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Financial advisors: Questions to Ask New Clients About Estate Planning

As a financial advisor, your first meeting with new estate planning clients is crucial. Let us help — here’s a list of questions that will help you get off to a great start.
November 28, 2023

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As a financial advisor, your first meeting with new estate planning clients is crucial: it sets the tone for your relationship and, in many ways, lays the foundations for estate planning success. It'll help you build closer, more dynamic relationships with clients, as well as helping you to manage, review and update their estate plans.

To make the most of the opportunities offered by these kick-off meetings, you need to ask the right questions.

Those questions should focus on four areas: understanding your client’s financial goals; quantifying and assessing their estate; understanding their familial relationships; and gauging their values.

In this article

Before your first client meeting

Before you meet with your client to discuss their needs and goals, it’s worth compiling a full inventory of their estate.

To gather this information, you can ask your client to fill in a form ahead of your first meeting. It can include:

  • Personal information of the client — name, date of birth, address
  • Employment details
  • Spouse’s personal information
  • Names and dates of births of children
  • A list of assets and their values

With this information to hand, you can spend your face-to-face time understanding their motivations, goals and relationships.

Questions to ask new clients about estate planning

With a clear understanding of the client’s estate, your first face-to-face meeting is an opportunity to get to know them personally.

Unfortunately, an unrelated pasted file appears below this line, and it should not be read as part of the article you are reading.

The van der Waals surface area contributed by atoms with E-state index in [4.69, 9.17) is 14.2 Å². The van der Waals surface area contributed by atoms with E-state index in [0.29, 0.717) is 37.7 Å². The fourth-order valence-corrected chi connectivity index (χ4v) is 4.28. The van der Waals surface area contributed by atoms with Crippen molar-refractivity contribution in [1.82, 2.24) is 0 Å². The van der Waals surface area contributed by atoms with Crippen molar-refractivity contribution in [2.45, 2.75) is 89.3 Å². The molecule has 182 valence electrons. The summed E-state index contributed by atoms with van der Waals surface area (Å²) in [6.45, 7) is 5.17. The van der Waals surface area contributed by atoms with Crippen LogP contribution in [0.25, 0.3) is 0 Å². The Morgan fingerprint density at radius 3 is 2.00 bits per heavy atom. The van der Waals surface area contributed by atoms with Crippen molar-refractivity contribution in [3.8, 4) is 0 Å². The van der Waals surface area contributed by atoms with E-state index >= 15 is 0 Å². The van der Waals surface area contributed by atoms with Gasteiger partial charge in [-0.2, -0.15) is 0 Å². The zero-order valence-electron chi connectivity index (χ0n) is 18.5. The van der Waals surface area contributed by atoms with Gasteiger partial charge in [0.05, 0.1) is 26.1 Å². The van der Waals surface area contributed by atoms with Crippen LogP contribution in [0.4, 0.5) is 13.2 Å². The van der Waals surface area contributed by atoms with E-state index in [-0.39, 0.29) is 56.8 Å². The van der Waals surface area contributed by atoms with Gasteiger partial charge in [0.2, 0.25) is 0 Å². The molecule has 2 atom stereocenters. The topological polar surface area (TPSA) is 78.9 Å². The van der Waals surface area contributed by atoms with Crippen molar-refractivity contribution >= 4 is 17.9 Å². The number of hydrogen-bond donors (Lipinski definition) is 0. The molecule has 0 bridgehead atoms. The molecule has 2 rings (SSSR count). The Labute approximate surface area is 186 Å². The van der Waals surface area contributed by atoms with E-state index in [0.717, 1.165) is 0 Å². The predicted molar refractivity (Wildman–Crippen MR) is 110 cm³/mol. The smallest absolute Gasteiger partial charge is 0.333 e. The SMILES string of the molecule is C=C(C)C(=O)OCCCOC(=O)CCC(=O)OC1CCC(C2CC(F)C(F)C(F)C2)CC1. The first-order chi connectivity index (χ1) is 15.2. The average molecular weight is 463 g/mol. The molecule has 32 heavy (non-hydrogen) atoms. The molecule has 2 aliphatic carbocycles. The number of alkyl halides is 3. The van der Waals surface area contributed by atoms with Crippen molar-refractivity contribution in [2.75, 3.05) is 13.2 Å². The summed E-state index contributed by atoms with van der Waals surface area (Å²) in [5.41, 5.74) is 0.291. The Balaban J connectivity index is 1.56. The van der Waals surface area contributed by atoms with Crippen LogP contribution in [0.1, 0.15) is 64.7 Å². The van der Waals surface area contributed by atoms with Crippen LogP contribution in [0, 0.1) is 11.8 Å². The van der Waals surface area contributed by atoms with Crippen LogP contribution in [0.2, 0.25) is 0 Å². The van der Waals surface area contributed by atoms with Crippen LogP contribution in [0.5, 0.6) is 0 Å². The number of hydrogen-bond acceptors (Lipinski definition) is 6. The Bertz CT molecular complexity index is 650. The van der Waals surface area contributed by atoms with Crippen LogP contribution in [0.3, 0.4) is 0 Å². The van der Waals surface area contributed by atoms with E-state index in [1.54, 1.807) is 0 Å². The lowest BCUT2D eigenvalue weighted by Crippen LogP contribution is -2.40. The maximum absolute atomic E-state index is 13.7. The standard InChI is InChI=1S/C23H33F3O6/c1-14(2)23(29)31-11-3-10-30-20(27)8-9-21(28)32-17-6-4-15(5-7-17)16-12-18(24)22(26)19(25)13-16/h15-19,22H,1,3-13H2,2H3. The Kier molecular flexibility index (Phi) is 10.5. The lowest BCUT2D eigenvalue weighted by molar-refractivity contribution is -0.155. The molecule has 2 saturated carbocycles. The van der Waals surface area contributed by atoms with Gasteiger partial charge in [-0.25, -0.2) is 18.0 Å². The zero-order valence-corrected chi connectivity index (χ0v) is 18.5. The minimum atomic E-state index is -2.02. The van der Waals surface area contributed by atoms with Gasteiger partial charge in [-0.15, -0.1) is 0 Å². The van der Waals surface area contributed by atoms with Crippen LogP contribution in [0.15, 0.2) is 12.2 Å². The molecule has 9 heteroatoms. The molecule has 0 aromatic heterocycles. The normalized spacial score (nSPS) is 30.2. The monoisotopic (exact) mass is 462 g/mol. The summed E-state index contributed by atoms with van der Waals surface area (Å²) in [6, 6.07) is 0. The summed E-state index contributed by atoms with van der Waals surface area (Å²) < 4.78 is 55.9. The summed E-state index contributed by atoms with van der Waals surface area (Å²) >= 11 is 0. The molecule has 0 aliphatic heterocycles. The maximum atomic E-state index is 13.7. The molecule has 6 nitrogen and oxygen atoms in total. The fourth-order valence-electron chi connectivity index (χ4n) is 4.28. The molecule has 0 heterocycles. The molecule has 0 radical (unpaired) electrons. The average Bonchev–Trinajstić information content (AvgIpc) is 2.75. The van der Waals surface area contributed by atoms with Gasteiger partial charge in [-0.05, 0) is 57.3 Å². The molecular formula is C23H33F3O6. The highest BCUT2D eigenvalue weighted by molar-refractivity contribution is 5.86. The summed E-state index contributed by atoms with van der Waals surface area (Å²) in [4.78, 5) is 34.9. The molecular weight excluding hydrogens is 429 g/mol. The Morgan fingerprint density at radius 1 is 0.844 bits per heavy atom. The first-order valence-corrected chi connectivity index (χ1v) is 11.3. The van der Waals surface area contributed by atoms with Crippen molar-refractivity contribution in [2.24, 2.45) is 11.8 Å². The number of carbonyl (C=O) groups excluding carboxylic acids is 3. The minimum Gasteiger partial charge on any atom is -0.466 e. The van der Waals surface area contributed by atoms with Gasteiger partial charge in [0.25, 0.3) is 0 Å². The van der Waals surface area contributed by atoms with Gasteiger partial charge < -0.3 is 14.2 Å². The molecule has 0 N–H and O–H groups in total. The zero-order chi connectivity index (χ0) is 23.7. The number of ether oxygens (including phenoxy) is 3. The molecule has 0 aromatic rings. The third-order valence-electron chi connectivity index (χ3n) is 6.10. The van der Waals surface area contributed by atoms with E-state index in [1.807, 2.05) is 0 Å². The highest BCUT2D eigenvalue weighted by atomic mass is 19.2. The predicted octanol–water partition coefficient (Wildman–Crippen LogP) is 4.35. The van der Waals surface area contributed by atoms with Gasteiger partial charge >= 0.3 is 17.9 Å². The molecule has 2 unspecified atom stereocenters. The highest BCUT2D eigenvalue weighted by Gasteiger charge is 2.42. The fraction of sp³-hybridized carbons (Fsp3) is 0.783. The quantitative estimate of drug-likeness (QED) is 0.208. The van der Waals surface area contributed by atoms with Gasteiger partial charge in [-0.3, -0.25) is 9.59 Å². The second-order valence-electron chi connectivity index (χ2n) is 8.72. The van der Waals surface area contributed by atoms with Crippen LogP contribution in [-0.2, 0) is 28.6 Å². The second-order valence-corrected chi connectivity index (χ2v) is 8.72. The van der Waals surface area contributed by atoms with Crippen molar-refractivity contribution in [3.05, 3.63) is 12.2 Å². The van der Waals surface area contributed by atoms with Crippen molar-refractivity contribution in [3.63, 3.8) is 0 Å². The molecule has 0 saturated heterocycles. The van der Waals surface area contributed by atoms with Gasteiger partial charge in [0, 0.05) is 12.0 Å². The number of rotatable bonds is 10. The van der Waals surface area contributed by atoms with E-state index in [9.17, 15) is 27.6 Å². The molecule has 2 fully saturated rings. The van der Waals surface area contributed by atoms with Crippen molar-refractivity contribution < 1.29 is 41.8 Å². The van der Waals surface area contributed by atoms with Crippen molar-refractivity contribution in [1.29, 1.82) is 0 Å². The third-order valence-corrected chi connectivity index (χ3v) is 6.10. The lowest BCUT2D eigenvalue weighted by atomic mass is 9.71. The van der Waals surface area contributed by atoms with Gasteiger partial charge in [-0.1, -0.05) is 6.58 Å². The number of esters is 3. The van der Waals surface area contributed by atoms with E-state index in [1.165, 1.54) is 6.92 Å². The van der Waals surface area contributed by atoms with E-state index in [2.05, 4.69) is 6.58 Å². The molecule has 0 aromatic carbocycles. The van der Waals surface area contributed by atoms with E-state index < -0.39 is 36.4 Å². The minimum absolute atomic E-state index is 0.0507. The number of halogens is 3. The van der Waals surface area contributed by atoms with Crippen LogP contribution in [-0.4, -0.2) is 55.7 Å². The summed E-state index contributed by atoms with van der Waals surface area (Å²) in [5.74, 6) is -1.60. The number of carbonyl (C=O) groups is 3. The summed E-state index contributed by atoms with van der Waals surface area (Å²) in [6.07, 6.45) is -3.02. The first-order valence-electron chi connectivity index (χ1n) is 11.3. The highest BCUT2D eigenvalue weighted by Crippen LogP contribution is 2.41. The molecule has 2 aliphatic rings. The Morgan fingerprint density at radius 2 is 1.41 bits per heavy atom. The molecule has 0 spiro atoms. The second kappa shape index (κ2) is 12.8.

Focus your questions on the client’s goals, relationships, values, fears and attitudes. It’s this deeper understanding of your client’s needs and frustrations that will make the difference between a serviceable estate plan and a perfect one.

Understanding your client’s estate planning and financial goals

There are many reasons to make an estate plan. 

Perhaps your client has recently inherited a large amount of money and wants to ensure it’s left to the right people. 

Or maybe they’ve recently married into a blended family and need to review their estate plan. 

Or maybe they’ve recently been diagnosed with a serious health condition and want to make sure their family is well provided for.

It’s essential to understand what your client is trying to achieve by making an estate plan. You can ask:

1. Why are you making an estate plan?

2. What are your financial goals for the next 12 months?

3. What are your financial goals for the next 5 years?

4. Do you have any concerns about estate planning?

5. Would you say you’re “on track” financially?

6. What’s your biggest financial concern?

7. What are you looking for in a financial advisor?

Assessing your client’s knowledge of their estate and financial plans

8. Have you made an estate plan before?

Follow-up questions:

  • How has your estate changed since you last made an estate plan? (For example, have they purchase new assets, inherited money, had children or changed marital status)

9. How would you describe your knowledge of estate planning options?

Follow-up questions:

  • Are there any concepts or terminology you’re particularly unclear about?
  • Are you aware of the specific laws in your state that might affect your estate plan?

10. Have you set up any trusts?

Follow-up questions:

  • Which assets did you place in that trust?

11. Do you own a business?

Follow-up questions:

  • What kind of business is it?
  • What ownership stake do you have?
  • What’s your relationship with the other owners?
  • Do you have a succession plan in place for your business?

12. Have you taken out life insurance?

13. Do your life insurance policies, bank accounts and retirement accounts have named beneficiaries?

Follow-up questions:

  • Who are the named beneficiaries?

14. Who would inherit your assets?

Follow-up questions:

  • Do you have any concerns about your beneficiaries? For example, do you worry that they might use their inheritance unwisely?

15. Do you have a living will?

Follow-up questions:

  • What wishes have you expressed in your living will?
  • Do you have an appointed power of attorney for medical decisions?

16. Do you support any charities?

Follow-up questions:

  • How do you support them? How much money do you donate to them?

17. Do you expect to receive any large lump sums of money?